While kombucha used to be something relegated to health-food stores, it has become an increasingly popular and mainstream beverage in the last couple years. Many tout both its health benefits as well as its flavor (many even find it to be a satisfying substitute for alcoholic beverages).
So, what is kombucha? Where does its unique tart and effervescent flavor come from? And why should you consider trying it?
Read on for the answers to all of that and more.
First, What Is Kombucha?
Simply put, kombucha is a fermented tea drink. It is typically fermented from sweetened green or black tea. The fermentation process produces vinegar, trace amounts of alcohol, and carbonation—all of which combine to form kombucha’s signature tangy flavor. This fermentation process—as with foods like yogurt, sauerkraut, and kimchi—also produces probiotics.
Kombucha may have originally been created as recently as two hundred years ago or as long ago as two thousand years. Regardless of its history and origin, kombucha has been considered to have health benefits for a long time (and by a variety of cultures).
Probiotics are probably the biggest reason most people consume kombucha, and what it is best known for. Probiotics can help restore balance to the flora in your gut, and therefore aid in everything from digestion, to inflammation, to weight loss, and more.
But kombucha isn’t just good for us for this sole reason; there’s a lot more to this unique drink. So, let’s talk through four reasons besides probiotics that you might try kombucha, and the science behind these claims.
1. Improved Liver Health
Kombucha is rich in antioxidants and appears to have a powerful (and positive) impact on our livers. Studies done on rats appear to show that kombucha consumption reduces the toxicity of known liver stressors. This may be due to kombucha’s antioxidant properties or because it increases the body’s ability to metabolize certain substances.
This means drinking kombucha can be a double whammy when it comes to alcohol consumption. In part, because many people use kombucha as a substitute for alcohol and, therefore, reduce their alcohol consumption. And also, in part, because of the way kombucha powers up our livers.
2. Empowered Immune System
The “vinegar” flavor of kombucha actually comes from acetic acid. Kombucha can also be high in polyphenols, since it comes from tea. Both acetic acid and polyphenols have been shown to kill bacteria that are harmful to us. So, kombucha offers a one-two punch of providing you with “good’ bacteria through its probiotic dose, while also eliminating the “bad” bacteria.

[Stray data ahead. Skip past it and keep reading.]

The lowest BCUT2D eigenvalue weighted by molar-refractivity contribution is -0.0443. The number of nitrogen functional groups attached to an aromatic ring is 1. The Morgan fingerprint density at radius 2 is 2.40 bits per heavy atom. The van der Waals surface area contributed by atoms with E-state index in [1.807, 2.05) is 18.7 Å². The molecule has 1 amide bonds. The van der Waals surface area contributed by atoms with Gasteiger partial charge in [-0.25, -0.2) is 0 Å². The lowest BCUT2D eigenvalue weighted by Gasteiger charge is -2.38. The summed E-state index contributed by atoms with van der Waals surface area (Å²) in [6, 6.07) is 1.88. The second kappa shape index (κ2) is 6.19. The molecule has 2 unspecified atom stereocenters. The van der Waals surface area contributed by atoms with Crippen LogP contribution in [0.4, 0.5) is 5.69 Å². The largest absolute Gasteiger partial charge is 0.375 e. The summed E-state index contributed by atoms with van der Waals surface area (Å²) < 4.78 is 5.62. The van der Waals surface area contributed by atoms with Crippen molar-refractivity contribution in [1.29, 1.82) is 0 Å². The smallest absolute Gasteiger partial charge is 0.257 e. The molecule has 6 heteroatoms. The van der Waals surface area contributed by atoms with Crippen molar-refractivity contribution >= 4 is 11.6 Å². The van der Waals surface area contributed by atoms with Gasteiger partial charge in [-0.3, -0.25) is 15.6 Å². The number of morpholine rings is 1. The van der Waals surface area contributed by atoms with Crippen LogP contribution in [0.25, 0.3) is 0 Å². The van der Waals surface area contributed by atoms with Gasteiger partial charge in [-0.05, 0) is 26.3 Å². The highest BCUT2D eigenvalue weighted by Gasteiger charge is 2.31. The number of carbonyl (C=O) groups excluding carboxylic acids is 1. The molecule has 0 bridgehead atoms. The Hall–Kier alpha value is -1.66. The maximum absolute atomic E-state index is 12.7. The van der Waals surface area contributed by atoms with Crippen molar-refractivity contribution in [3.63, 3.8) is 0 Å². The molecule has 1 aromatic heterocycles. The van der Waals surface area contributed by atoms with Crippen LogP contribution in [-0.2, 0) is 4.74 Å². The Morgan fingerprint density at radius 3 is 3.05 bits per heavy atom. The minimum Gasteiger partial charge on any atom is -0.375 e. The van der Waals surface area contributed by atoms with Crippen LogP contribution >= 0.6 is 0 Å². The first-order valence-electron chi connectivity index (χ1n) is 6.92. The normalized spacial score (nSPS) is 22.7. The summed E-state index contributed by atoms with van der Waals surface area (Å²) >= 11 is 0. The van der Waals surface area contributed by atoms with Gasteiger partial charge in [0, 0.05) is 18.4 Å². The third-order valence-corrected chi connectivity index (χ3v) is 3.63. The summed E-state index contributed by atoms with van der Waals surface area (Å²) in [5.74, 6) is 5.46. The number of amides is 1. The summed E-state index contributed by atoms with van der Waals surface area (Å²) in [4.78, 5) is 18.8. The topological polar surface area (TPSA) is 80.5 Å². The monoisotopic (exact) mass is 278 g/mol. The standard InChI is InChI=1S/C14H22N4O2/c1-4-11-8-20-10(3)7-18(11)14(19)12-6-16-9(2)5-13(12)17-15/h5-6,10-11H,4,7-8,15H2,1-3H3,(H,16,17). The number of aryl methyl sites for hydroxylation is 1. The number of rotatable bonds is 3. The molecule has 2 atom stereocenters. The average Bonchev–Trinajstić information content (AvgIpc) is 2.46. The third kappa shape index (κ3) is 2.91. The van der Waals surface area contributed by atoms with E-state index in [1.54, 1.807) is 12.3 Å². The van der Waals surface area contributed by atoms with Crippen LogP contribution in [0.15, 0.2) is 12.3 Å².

3. Fighting Diabetes
A 2012 study examined the impact of kombucha on diabetic rats. The researchers discovered that feeding these rats kombucha slowed the digestion of carbs and, therefore, reduced the rats’ blood sugar levels. It also seems to have boosted the function of their livers and kidneys.
4. Fighting Cancer
Multiple studies have shown that the administration of kombucha could prevent the growth of cancerous cells. A 2013 study published in Biomedicine & Preventative Nutrition even stated “that kombucha may be useful for the prostate cancer treatment/prevention.”
Although not completely proven, kombucha is believed the polyphenols it contains are able to block the growth of cancer cells. This may relate back to the fact that tea drinkers in general are less likely to develop certain cancers.
Conclusion on Kombucha
If you’ve never tried kombucha before, keep an open mind. Remember, it can be very tangy and is also effervescent. This is also what can make it an enjoyable way to hydrate, though, if you are giving up carbonated drinks or alcohol. Many people find kombucha to be a healthy and satisfying alternative for “happy hour.”
Unlike in the past, kombucha is widely available in almost every grocery store and in a wide range of flavors. Look for varieties that are lower in sugar if you plan to consume kombucha regularly. If you make your own kombucha, please do so carefully—always sanitize your equipment and closely observe your fermentation process.